This Dracula tale needn't be told

This Dracula tale needn't be told

Of late, Hollywood seems to be flirting with the idea of using historical people as heroes in vampire flicks. We saw this in Abraham Lincoln: Vampire Hunter (2012). This new reboot of the classic Dracula deviates from the Bram Stoker version, and seeks inspiration from Romanian folk hero and one of history’s tyrants, Vlad the Impaler as the origin of Dracula.

Making a human of a medieval villain and making us feel sorry as to what made Vlad III, prince of Wallachia, into a monster is what few of us would want. The result is that there isn’t much romance, an intrinsic part in vampire films, though there’s bloodless action.

Here’s the “untold” part: Vlad (Evans) as a prisoner was forced to fight for the Ottoman Turks in his teens. Fast forward to the present, in which an adult Vlad is set to rule over his tiny kingdom, only to be deceived by Sultan Mehmed (Cooper), who demands 1,000 Transylvanian youth for the Turkish army. Vlad’s refusal results in destruction of Castle Dracula. With no choice, Vlad makes a bargain with Caligula (Dance), an ancient vampire. He is now as fast as a falling star, is as strong as 100 men, and is powerful enough to destroy his foes, except that he needs human blood to survive and the trust of his people.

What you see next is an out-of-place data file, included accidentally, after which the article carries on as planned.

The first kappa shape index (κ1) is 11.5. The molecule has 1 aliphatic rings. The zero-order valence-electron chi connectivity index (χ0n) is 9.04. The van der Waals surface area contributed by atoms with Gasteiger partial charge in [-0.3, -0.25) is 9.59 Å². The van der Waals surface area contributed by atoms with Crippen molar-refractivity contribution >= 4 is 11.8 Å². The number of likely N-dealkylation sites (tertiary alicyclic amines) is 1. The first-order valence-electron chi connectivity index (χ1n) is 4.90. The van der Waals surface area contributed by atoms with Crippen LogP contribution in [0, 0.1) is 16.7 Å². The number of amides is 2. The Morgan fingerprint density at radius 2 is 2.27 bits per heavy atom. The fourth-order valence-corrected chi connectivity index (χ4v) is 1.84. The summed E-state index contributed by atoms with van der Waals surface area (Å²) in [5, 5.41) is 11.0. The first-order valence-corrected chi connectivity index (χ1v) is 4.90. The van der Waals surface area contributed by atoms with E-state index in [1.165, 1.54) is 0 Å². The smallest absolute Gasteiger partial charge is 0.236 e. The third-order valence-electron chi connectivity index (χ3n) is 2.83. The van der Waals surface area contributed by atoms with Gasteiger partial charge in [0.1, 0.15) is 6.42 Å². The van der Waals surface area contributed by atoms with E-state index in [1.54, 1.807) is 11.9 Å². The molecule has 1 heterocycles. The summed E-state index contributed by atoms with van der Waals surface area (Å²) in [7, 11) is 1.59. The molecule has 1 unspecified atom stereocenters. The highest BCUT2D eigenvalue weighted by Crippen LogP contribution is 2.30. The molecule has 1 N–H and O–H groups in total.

One can consider Dracula Untold as a prelude to 1992’s Bram Stoker’s Dracula, for it mixes historically true events such as the battle between the Turks and Vlad III, and a dose of fiction, the mystical source of Vlad’s strength. In his anti-hero role, Evans doesn’t match up, despite his looks. Gadon’s role as Miren, Dracula’s wife is almost wasted as is that of Cooper.

While the CGI is good, the events that lead to the last battle lack logic — Why would Dracula waste the night’s advantage to kill the Turk soldiers and instead wait for the army that comes just before sunrise?

Dracula Untold is entertaining, though forgettable. This is one Dracula tale that would best stay untold.